Ruminations on explaining oneself
Posted on November 5, 2022
A person wakes up one day, having for some years diligently been performing various functions expected of them, and they look around at the world, as if for the first time. ‘Mm’, they wonder, ‘what has been the purpose of this? For whom have I been labouring, and to what end?’
There is no response - both this lack, and the fact that they asked the question at all, feel like matters of vital importance, like the first truly vital facts of any substance there have been for some time.
They wonder further, what exactly is the essential character of this life they have been living? For they do not recognise it as their own - it seems to them rather to have the shape of someone else’s life, some other person that they perceive dimly, like the shadows of fluttering leaves projected on a billowing curtain.
Surely, the person thinks, there must have been an original motivation for the years of work and striving, some reason behind this routine - surely. But as they cast their mind back, they cannot in fact find any such thing. Indeed, while they can recall events, reconstruct the decisions they made in response to these events, and convince themselves that they made sense at the time (they must have, surely), the result of this line of questioning is a place of emptiness - they can find no singular set of facts or causes sufficient to explain the current state of their life, only various contingencies and post-hoc analyses that crumble under scrutiny, like so much dry, ancient paper.
They aim to reassess their values - yet when their mind is turned to the task they find to their consternation that they do not know where to look. They must have believed things, must have valued certain ideals above others; they were once younger, and had much passionate conviction (surely?). But they cannot now tell you what precisely those beliefs were, not with any certainty. It is as if they were a person formerly passionate about geography, well acquainted with the boundaries and physical landmarks of the world, such as great torrential rivers and soaring mountains, but who has never left the small town where they were born; they can not speak from experience, their words are empty, rote speak. Even the memory of having loved this knowledge of foreign places is now dim, and unsure.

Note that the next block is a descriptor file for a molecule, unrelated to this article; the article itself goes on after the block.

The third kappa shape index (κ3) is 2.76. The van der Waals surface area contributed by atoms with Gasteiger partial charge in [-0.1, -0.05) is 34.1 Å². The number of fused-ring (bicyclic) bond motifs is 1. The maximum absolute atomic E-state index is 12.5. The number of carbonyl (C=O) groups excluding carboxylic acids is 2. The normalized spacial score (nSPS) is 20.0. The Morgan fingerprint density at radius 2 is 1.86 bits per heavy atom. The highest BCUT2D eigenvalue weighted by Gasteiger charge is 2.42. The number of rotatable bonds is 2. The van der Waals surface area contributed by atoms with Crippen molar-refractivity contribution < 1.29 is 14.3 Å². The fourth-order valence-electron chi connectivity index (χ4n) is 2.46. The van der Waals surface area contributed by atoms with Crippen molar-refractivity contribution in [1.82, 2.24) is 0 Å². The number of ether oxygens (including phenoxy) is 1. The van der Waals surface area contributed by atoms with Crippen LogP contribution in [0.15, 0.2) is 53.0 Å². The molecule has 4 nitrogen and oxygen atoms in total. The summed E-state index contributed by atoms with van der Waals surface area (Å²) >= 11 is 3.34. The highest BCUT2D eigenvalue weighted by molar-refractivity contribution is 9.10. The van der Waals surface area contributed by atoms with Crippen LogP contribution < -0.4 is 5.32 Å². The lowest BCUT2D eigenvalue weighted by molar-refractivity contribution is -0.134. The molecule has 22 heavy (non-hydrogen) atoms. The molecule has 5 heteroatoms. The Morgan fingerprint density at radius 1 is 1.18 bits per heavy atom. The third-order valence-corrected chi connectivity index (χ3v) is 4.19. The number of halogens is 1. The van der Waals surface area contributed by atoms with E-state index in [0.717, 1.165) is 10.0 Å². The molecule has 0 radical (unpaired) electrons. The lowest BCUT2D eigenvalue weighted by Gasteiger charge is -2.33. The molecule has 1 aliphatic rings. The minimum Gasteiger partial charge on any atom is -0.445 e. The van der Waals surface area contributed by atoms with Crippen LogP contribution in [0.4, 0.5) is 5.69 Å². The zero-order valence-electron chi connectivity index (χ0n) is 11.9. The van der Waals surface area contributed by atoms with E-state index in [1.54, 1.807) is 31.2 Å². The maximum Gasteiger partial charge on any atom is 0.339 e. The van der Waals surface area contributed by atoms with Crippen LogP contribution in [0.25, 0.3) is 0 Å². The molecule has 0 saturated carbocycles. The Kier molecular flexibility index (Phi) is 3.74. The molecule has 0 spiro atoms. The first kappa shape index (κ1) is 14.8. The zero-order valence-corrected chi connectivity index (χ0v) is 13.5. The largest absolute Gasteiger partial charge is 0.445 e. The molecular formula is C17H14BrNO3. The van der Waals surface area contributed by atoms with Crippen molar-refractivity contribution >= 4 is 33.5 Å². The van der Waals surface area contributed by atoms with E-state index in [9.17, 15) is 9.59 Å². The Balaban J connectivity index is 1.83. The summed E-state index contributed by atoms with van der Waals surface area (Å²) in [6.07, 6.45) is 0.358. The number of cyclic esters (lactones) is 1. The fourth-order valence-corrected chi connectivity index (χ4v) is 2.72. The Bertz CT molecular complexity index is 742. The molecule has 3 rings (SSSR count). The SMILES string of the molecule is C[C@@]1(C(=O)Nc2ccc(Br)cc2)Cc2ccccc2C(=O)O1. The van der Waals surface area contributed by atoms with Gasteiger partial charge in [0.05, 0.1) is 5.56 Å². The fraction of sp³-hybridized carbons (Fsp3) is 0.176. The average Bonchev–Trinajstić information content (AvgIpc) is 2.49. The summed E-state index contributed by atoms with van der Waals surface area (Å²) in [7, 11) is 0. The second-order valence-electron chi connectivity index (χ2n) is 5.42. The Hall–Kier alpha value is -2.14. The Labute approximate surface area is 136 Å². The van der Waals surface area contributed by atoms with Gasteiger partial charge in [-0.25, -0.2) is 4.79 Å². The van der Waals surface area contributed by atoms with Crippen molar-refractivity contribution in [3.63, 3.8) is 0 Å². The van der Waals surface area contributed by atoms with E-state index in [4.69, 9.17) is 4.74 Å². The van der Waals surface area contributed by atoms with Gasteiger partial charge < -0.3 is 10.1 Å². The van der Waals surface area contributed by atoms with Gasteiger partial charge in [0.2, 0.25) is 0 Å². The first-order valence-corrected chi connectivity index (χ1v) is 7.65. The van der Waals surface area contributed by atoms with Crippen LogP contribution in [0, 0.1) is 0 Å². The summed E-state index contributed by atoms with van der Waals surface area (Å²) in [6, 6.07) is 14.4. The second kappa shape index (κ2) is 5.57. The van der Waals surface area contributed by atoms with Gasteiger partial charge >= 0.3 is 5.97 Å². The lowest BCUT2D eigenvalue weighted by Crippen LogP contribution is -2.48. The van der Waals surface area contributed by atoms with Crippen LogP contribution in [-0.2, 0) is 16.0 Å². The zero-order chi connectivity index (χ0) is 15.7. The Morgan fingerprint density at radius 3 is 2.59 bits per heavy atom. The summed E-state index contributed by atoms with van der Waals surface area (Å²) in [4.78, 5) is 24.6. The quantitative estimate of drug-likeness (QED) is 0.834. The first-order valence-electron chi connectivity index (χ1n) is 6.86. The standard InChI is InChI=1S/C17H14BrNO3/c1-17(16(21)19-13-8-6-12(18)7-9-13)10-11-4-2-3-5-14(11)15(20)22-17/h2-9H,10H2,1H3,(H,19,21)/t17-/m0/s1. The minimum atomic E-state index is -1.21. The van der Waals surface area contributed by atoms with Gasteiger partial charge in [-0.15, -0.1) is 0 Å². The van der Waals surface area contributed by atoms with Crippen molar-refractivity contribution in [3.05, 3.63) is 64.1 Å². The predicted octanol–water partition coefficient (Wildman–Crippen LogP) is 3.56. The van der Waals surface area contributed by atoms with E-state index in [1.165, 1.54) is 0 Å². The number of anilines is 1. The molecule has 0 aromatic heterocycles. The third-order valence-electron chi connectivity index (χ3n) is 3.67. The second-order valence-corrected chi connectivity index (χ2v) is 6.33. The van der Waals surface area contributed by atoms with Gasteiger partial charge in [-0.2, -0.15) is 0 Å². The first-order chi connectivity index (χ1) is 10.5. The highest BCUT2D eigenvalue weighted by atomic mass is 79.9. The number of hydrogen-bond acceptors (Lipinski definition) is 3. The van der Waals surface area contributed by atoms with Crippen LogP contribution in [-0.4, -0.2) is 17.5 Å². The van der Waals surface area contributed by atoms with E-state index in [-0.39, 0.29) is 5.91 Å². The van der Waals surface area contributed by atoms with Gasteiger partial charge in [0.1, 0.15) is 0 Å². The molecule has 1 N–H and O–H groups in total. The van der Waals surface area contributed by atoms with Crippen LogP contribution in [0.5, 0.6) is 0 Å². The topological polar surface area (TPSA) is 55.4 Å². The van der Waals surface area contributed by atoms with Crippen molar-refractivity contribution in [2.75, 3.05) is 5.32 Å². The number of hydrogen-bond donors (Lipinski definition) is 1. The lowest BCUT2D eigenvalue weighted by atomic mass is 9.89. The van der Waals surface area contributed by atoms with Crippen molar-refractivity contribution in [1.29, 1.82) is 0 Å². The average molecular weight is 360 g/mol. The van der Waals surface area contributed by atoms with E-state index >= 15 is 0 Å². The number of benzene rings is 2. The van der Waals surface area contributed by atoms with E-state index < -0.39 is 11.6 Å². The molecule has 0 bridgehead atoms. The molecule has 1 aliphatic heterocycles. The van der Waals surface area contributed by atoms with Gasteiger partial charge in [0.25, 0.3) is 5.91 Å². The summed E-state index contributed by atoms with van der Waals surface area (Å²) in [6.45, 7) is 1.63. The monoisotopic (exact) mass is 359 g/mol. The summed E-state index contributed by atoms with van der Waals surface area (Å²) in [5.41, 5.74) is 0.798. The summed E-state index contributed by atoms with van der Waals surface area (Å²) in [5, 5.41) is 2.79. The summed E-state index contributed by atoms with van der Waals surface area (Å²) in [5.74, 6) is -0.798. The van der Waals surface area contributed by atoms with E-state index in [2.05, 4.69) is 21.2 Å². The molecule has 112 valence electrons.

They remember striving after knowledge, but realise that much of that knowledge has already been lost. They feel this loss keenly, because for a time they believed that devoting their life to the pursuit of knowledge would give their life purpose. It did not. It also transpired that their knowledge of the nature of the systems of the world was inadequate, and they could no longer ignore their quotidian human needs, as hard as they tried. They felt quite foolish once they realised this, and humiliated, like a child caught out believing itself to be as wise as its elders; or like Gilgamesh searching for eternal life, who is chastened when he realises that he cannot defeat the need for sleep, never mind death.
The entire experience is peculiar and disconcerting in the extreme - waking up, ready to go about one’s business as one always has; but then being struck by the thought that perhaps one has always been asleep, and are only now awake; logically there is then no business for them to do, as the idea of it was a dream. They look around at the world with new eyes; they do not recognise what they see.
They know there were things they believed they wanted to do when they were younger; write a book perhaps (but about what? and what for?); and things that were expected of them; or at least things that they believed were expected of them. Now different things are expected of them (or they believe them to be); upon investigation it is apparent that there is a sharp discontinuity between the former and the current sets of expectations. Where exactly the cleavage occurred is not clear; but the discontinuity is essential enough that the mind cannot conceive a possible reconstruction of life events that could have led to such a confusion. Why must they now do X, when at a former time the whole premise of happiness and life was Y? How could such a state of affairs have come about? It seems impossible - certainly it is unreasonable.
The person teeters on the precipice of the unknown; they shrink from it. They know a change must be made, but the thought is too daunting. There are too many possibilities - none of them have the feeling of rightness, of certainty. What does the person do?